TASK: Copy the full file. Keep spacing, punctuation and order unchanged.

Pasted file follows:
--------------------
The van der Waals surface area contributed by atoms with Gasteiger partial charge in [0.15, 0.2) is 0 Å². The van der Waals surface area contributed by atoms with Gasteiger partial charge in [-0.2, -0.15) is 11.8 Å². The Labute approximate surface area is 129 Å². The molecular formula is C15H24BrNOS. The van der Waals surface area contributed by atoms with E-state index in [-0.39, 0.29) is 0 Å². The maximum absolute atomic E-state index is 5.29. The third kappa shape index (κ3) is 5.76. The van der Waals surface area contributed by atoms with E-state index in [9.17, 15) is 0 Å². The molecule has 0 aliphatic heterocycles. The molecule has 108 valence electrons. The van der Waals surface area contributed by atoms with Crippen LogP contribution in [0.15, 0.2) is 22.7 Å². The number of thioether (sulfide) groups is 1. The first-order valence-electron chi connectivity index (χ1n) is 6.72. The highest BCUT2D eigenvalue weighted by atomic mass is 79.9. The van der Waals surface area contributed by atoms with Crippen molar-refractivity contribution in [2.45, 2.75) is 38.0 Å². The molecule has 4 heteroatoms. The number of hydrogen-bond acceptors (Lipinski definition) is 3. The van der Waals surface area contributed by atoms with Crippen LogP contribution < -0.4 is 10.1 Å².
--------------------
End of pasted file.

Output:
The van der Waals surface area contributed by atoms with Gasteiger partial charge in [0.15, 0.2) is 0 Å². The van der Waals surface area contributed by atoms with Gasteiger partial charge in [-0.2, -0.15) is 11.8 Å². The Labute approximate surface area is 129 Å². The molecular formula is C15H24BrNOS. The van der Waals surface area contributed by atoms with E-state index in [-0.39, 0.29) is 0 Å². The maximum absolute atomic E-state index is 5.29. The third kappa shape index (κ3) is 5.76. The van der Waals surface area contributed by atoms with E-state index in [9.17, 15) is 0 Å². The molecule has 0 aliphatic heterocycles. The molecule has 108 valence electrons. The van der Waals surface area contributed by atoms with Crippen LogP contribution in [0.15, 0.2) is 22.7 Å². The number of thioether (sulfide) groups is 1. The first-order valence-electron chi connectivity index (χ1n) is 6.72. The highest BCUT2D eigenvalue weighted by atomic mass is 79.9. The van der Waals surface area contributed by atoms with Crippen molar-refractivity contribution in [2.45, 2.75) is 38.0 Å². The molecule has 4 heteroatoms. The number of hydrogen-bond acceptors (Lipinski definition) is 3. The van der Waals surface area contributed by atoms with Crippen LogP contribution < -0.4 is 10.1 Å².